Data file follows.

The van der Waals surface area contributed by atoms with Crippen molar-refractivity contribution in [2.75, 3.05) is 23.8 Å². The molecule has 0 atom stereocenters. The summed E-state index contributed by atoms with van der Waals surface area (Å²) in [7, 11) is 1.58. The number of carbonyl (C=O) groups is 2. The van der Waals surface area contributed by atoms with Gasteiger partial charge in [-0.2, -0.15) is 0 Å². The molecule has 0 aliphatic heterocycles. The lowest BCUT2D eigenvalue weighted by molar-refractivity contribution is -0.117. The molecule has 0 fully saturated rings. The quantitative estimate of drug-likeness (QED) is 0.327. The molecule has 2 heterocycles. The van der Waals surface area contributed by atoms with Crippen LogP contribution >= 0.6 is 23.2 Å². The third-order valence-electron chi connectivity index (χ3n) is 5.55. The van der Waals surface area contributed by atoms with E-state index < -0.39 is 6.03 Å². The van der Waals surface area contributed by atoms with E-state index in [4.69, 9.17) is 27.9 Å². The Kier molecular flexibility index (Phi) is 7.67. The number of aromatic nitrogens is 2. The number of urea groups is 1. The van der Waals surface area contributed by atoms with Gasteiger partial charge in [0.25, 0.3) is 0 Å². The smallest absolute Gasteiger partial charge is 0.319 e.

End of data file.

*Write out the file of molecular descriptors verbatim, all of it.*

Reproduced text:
The van der Waals surface area contributed by atoms with Crippen molar-refractivity contribution in [2.75, 3.05) is 23.8 Å². The molecule has 0 atom stereocenters. The summed E-state index contributed by atoms with van der Waals surface area (Å²) in [7, 11) is 1.58. The number of carbonyl (C=O) groups is 2. The van der Waals surface area contributed by atoms with Gasteiger partial charge in [-0.2, -0.15) is 0 Å². The molecule has 0 aliphatic heterocycles. The lowest BCUT2D eigenvalue weighted by molar-refractivity contribution is -0.117. The molecule has 0 fully saturated rings. The quantitative estimate of drug-likeness (QED) is 0.327. The molecule has 2 heterocycles. The van der Waals surface area contributed by atoms with Crippen LogP contribution >= 0.6 is 23.2 Å². The third-order valence-electron chi connectivity index (χ3n) is 5.55. The van der Waals surface area contributed by atoms with E-state index < -0.39 is 6.03 Å². The van der Waals surface area contributed by atoms with E-state index in [4.69, 9.17) is 27.9 Å². The Kier molecular flexibility index (Phi) is 7.67. The number of aromatic nitrogens is 2. The number of urea groups is 1. The van der Waals surface area contributed by atoms with Gasteiger partial charge in [0.25, 0.3) is 0 Å². The smallest absolute Gasteiger partial charge is 0.319 e.